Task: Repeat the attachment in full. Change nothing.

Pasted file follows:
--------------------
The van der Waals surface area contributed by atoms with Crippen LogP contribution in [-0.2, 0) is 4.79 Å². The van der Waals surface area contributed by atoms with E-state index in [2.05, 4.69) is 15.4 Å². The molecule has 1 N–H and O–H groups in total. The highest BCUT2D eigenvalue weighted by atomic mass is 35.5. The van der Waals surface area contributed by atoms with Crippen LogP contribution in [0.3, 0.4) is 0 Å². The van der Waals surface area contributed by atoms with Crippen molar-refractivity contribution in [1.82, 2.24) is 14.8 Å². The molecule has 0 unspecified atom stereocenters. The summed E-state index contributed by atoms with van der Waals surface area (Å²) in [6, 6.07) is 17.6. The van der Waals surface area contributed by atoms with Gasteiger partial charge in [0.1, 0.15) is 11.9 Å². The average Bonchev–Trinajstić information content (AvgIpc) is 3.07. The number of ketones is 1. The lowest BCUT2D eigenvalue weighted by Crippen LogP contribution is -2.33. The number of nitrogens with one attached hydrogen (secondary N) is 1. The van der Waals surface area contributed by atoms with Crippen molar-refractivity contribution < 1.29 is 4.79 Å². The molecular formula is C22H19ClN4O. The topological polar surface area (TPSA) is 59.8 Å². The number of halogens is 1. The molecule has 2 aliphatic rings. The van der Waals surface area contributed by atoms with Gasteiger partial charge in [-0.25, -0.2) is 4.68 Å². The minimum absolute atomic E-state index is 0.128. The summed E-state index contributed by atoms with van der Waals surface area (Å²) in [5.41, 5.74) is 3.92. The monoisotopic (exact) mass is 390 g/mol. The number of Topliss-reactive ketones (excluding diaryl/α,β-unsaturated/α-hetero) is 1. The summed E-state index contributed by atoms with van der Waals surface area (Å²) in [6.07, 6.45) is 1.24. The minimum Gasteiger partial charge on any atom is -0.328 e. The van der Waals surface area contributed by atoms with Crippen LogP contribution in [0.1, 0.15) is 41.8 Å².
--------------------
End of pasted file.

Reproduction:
The van der Waals surface area contributed by atoms with Crippen LogP contribution in [-0.2, 0) is 4.79 Å². The van der Waals surface area contributed by atoms with E-state index in [2.05, 4.69) is 15.4 Å². The molecule has 1 N–H and O–H groups in total. The highest BCUT2D eigenvalue weighted by atomic mass is 35.5. The van der Waals surface area contributed by atoms with Crippen LogP contribution in [0.3, 0.4) is 0 Å². The van der Waals surface area contributed by atoms with Crippen molar-refractivity contribution in [1.82, 2.24) is 14.8 Å². The molecule has 0 unspecified atom stereocenters. The summed E-state index contributed by atoms with van der Waals surface area (Å²) in [6, 6.07) is 17.6. The van der Waals surface area contributed by atoms with Gasteiger partial charge in [0.1, 0.15) is 11.9 Å². The average Bonchev–Trinajstić information content (AvgIpc) is 3.07. The number of ketones is 1. The lowest BCUT2D eigenvalue weighted by Crippen LogP contribution is -2.33. The number of nitrogens with one attached hydrogen (secondary N) is 1. The van der Waals surface area contributed by atoms with Crippen molar-refractivity contribution < 1.29 is 4.79 Å². The molecular formula is C22H19ClN4O. The topological polar surface area (TPSA) is 59.8 Å². The number of halogens is 1. The molecule has 2 aliphatic rings. The van der Waals surface area contributed by atoms with Gasteiger partial charge in [-0.25, -0.2) is 4.68 Å². The minimum absolute atomic E-state index is 0.128. The summed E-state index contributed by atoms with van der Waals surface area (Å²) in [5.41, 5.74) is 3.92. The monoisotopic (exact) mass is 390 g/mol. The number of Topliss-reactive ketones (excluding diaryl/α,β-unsaturated/α-hetero) is 1. The summed E-state index contributed by atoms with van der Waals surface area (Å²) in [6.07, 6.45) is 1.24. The minimum Gasteiger partial charge on any atom is -0.328 e. The van der Waals surface area contributed by atoms with Crippen LogP contribution in [0.1, 0.15) is 41.8 Å².